Sarah Pierce

Late December Mystery

Ascending the northeastern ridge of Guyot,
two men discovered post hole hoofprints
through the snow, sluffed powder slipping
away like leaden plumage or crushed limestone
through a quarry’s flute. They followed heavy
tracks for three hours, snowshoes holding
their boots aloft between frozen ground and light.
When they paused where wind cut drifts
across the saddle of the hill’s arch-backed gap,
exposed stone hid the passage of the mount
like ash consumed within a river’s froth.
Half a mile further on they began to find
saddlery bits and various tack like downy
feathers littering the trail, dark leather
wet from scuffs of slush, then one man
called out that he’d found crisp brass
sleigh bells shining in late December sun.

Ethan Gorham Photography

Notes Toward a Pure Hauntology

History is perched and crooning –
a vulture’s smirk reflected
in fawn’s blood fifty feet below.

Turning cog! Tuning fork! –
imbibe me; strike me as useful and send me
tumbling toward a more delicious reality.

I have found my kin there –
beneath the pungent forest floor.
Beneath the rot of outdated modes,

we lie in wait for the seventh
seal to be broken; we wait on our bellies
for the space between the notes

to once again reign over the
thunderous colosseum of my car payment
is due in ten days, and I make less than

twelve dollars an hour, and I have
a child and why the fuck should this be so hard?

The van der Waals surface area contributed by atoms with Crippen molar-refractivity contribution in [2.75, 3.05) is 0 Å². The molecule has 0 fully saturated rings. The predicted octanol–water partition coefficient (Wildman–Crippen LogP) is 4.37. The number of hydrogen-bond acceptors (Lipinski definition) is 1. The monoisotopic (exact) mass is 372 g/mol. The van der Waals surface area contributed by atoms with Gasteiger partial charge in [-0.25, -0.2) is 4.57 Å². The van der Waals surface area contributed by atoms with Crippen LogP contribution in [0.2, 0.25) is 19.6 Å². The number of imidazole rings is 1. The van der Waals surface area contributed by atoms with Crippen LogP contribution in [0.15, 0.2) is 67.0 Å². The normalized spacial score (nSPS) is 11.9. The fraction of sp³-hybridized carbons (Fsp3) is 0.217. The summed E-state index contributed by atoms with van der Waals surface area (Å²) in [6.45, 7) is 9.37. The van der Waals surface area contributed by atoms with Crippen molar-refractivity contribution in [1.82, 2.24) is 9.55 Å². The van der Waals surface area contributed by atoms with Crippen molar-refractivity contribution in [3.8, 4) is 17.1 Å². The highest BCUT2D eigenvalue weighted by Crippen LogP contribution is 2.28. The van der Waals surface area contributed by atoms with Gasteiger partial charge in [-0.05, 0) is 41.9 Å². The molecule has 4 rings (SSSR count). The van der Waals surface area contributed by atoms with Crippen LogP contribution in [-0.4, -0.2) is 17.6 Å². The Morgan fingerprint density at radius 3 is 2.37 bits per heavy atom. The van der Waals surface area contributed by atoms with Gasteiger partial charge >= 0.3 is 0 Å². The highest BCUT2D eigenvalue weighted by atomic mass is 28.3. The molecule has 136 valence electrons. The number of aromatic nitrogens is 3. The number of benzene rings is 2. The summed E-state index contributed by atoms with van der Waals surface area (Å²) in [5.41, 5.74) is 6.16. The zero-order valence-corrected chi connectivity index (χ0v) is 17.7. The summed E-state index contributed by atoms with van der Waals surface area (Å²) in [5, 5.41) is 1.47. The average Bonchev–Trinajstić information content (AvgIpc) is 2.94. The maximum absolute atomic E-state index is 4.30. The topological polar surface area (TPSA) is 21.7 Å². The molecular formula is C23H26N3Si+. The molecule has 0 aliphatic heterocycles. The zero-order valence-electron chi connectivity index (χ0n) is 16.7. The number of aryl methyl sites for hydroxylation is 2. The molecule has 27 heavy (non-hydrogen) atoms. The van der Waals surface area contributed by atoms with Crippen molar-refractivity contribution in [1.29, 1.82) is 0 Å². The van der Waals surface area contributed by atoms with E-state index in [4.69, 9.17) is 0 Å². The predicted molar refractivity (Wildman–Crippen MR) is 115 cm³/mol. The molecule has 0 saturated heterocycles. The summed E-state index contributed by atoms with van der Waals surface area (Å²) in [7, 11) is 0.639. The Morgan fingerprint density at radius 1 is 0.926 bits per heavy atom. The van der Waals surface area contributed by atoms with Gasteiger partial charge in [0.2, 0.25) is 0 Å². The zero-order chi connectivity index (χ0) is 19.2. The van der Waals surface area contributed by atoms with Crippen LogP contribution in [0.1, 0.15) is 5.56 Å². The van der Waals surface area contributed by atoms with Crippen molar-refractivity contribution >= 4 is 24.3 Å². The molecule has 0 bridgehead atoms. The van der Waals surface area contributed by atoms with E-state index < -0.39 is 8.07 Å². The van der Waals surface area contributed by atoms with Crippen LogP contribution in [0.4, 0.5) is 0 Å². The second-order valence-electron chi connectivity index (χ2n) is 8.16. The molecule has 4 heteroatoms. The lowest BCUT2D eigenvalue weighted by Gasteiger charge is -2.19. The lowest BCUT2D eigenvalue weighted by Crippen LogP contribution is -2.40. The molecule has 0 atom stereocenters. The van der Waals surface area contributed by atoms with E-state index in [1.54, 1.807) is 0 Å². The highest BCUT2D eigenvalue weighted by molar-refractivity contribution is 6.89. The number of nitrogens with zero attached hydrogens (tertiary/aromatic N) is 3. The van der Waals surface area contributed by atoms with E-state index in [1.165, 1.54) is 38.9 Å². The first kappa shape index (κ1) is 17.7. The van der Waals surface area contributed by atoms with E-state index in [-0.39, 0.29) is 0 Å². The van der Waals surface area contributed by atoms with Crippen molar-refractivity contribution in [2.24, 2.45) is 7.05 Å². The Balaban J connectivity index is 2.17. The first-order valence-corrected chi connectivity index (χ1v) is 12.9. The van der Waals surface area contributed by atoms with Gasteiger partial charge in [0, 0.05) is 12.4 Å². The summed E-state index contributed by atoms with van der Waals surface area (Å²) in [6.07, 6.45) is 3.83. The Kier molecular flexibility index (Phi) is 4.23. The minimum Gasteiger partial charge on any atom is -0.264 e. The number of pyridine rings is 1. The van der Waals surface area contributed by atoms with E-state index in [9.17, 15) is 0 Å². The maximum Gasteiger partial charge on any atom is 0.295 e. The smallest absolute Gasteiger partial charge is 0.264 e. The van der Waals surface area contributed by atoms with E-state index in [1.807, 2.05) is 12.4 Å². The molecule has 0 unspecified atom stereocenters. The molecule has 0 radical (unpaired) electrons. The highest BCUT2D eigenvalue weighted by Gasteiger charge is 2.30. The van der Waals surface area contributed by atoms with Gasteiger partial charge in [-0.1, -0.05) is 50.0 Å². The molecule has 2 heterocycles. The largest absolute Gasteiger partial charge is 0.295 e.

Europe is teething again.

The lightness of our place has become
the most unbearable tickle. While
wholeness peers ‘round corners at us

like a specter of Marx, shalom crawls
convalescent at our heels but
there is now NO TIME TO REAP –

there is time for no new thing
under the sun, and – in a breath – I have understood:
we are petals on the wet, black pavement.

Art by Aaron Lelito


Golden friends launch like missiles
into aquamarine glinting with diamonds.
Tunneling earthworm, I keep
three points of contact at all times.
They laugh, encourage, bribe, threaten.
“You’ll pop right back up. See?
Just like us.”

Another pool, another hot day
thirteen or fourteen summers before
when I was nothing more than a sinking scrap
of bone and muscle and the waterslide
sent me skimming and proud and plunging and panicking,
a piece of gravel falling to the heart of the stone
before I was caught.

Since when was I like them,
the bold ones, with their boyfriends
and cars and false nails,
hurling themselves into danger
that only I can see?

They call.
They chant.
They promise me that I am wrong,
that this water is as harmless as any other.
My feet are tile.
Finally, a friend gives in. Water
fractures like a stone around us.

NOVUS Literary and
Arts Journal
Lebanon, TN